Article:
The most popular approach to enhancing the tested ability of teachers is to build some form of test into state requirements for certification. Virtually every state now includes some form of teacher assessment in its certification requirements (Council of Chief State School Officers, 1988). These assessments vary considerably from state to state but, regardless of their particular features, most are intended to improve the tested ability of the teaching population.
Some of these assessments may accomplish that goal, but most probably won't. In order for a state assessment to really raise the tested ability of teachers entering the work force, it would have to satisfy three conditions. First, the test would have to include the kind of intellectually rigorous content we think teachers need to be able to handle. If the content of these tests rests mainly on the ability to recall simple facts, as much of the teacher assessment content does, the test will not raise anyone's confidence in the tested ability of teachers. Second, the test would have to be designed so that a lot of people failed it. If no one fails the test, then it can't, by definition, be raising the tested ability of new teachers. Yet many state teacher assessments are designed to ensure very low fail rates.
And finally, the test would have to pass legal criteria for job relevance, for as soon as very many people fail an entrance test, the state will face a lawsuit challenging the relevance of both the content and the cutoff score to the tasks of teaching. So far, no state has been able to demonstrate job relevance.5 And to avoid these lawsuits, most states design their assessments so that very few teachers will fail. That is, they adopt relatively low cutoff scores and they provide ample opportunities for those who fail to try again. Consequently, no state assessment system really contributes to solving the tested ability problem. In the end, these programs serve more of a symbolic than a real function.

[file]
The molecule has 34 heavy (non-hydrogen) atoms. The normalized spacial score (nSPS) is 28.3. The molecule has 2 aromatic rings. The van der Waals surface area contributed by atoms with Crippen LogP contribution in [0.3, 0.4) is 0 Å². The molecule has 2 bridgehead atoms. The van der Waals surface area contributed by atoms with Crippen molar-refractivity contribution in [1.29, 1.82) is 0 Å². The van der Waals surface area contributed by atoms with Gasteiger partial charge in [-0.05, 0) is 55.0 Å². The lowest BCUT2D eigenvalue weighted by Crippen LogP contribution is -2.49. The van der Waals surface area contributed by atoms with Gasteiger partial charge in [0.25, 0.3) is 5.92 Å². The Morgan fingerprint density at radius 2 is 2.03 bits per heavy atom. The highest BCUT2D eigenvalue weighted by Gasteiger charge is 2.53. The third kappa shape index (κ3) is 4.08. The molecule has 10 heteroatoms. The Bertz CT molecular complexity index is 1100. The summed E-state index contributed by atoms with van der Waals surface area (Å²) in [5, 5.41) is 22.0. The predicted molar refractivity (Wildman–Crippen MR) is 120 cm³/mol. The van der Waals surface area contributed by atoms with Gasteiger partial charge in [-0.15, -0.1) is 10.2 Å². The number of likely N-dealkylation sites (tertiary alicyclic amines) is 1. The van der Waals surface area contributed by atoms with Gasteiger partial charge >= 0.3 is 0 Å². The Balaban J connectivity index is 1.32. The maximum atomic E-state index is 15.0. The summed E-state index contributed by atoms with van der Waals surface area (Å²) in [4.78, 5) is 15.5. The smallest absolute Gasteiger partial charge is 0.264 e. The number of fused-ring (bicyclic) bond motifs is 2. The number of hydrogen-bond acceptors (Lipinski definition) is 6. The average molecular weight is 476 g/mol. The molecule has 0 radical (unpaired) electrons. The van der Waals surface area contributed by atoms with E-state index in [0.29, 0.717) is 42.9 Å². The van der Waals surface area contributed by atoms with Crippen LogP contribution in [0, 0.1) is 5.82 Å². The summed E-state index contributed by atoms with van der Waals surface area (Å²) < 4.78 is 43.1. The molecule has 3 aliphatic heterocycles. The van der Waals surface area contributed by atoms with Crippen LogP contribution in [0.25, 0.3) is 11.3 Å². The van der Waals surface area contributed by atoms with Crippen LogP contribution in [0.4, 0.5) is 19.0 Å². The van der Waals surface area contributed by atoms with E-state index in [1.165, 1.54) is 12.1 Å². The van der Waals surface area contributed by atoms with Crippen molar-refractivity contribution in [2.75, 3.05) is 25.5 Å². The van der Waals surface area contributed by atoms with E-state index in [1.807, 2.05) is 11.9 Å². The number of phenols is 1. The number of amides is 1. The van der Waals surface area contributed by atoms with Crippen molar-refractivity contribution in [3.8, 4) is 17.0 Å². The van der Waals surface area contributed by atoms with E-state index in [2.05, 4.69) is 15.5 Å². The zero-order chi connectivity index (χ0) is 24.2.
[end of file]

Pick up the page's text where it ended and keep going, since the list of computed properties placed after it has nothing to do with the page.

Even if such testing programs could be shown to improve the tested ability of new teachers, they would make only a small impact on this dimension of quality, since most of them affect only new college graduates. The existing population of teachers are usually exempted from such testing requirements—and so too presumably are those certified teachers in the reserve pool.
A second popular strategy for improving tested ability is the alternative route. Just as policy makers believe that college students with strong interest in the liberal arts might be repelled from vocationally oriented teacher education programs, many also believe that students with higher tested ability tend to avoid the presumably less rigorous teacher education curriculum. However, the evidence suggests that the new recruits who enter teaching
through alternative routes do not differ substantially from conventional teacher education graduates in their tested ability.6